Time ran out before a proposal to freeze Illinois property tax rates could be approved by the 99th General Assembly. Supporters are hoping the measure will pass in the new legislative session. House Bill 6630 cleared the House on a 76-24 vote. The session ended before it could be approved by the Senate.
A property tax rate freeze is part of Governor Bruce Rauner's "Turnaround Agenda" for Illinois. It sets a rate cap on all taxing bodies in the state, including home-rule units, which would require them to ask for voter approval to receive an increase in property taxes.
State law created property tax caps for certain counties under the Property Tax Extension Limitation Law. Under PTELL, a taxing district receives a limited inflationary increase in taxes on existing property plus any additional amount for new construction. Thirty-nine counties, including Cook and the Collar Counties are subject to PTELL, which limits tax growth to the lesser of 5% or the increase in the Consumer Price Index.
"We have one of the highest property taxes in America, and a property tax freeze, where you control whether your property taxes go up or not, will help change the system in Illinois, create jobs, and keep families from fleeing the state," Gov. Rauner said.
However, after the Governor’s annual State of the State address on Wednesday, January 25, 2017, Republican Sen. Bill Bradley, of Bloomington, said “GOP senators don’t believe a two-year property tax freeze is enough to offset other tax hikes, etc.”
This tentative and preliminary property tax freeze is just one of many structural policy reforms the Governor has sought since taking office 2 years ago. The real issue is whether the Democratic-controlled General Assembly and the Republican Governor can approve a state budget deal. Philosophical disagreements between lawmakers and the governor on these proposed policy changes are a major factor behind the budget impasse that has lasted 18 months.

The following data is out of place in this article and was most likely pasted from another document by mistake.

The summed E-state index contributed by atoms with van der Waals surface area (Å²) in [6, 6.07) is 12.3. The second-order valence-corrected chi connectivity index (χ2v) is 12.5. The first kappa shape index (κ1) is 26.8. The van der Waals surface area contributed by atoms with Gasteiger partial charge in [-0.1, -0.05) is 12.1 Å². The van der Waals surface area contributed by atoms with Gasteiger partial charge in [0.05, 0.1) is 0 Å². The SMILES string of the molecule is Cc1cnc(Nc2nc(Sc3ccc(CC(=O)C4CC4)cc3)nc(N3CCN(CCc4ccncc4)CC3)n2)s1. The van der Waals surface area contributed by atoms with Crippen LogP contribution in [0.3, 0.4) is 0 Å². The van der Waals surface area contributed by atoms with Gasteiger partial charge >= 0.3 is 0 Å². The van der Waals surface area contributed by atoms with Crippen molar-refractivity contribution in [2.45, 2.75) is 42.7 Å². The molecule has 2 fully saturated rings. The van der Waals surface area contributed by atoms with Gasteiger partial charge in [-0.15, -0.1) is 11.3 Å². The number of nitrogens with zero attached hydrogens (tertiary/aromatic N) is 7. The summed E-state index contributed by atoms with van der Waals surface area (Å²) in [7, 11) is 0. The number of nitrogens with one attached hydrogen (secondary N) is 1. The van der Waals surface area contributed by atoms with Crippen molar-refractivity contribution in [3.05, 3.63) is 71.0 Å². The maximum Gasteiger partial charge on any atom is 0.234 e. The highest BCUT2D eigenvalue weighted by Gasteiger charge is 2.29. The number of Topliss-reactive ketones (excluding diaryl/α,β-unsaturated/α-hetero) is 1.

Gov. Rauner has said he will not entertain any tax or revenue increases without concessions on some of his proposed reforms. However, this recent dysfunctional discord in state government has not been without a cost. Some estimates, as reported in the Chicago Tribune recently, indicate the drain is as high as $14 million a day from an already broke state government. From the way it looks, any ultimate property tax freeze for qualifying taxpayers may just be in one hand then out the other if other forms of taxation are enacted to address the mounting shortfalls.
The Governor is still optimistic that a bipartisan compromise can be achieved through the moral obligation of legislative leaders to get a balanced budget with changes to the system (including the proposed temporary property tax freeze) to help job creators and protect taxpayers. In his State of the State address, Rauner said, “the people of Illinois need you (House Members and State Senators) to succeed.”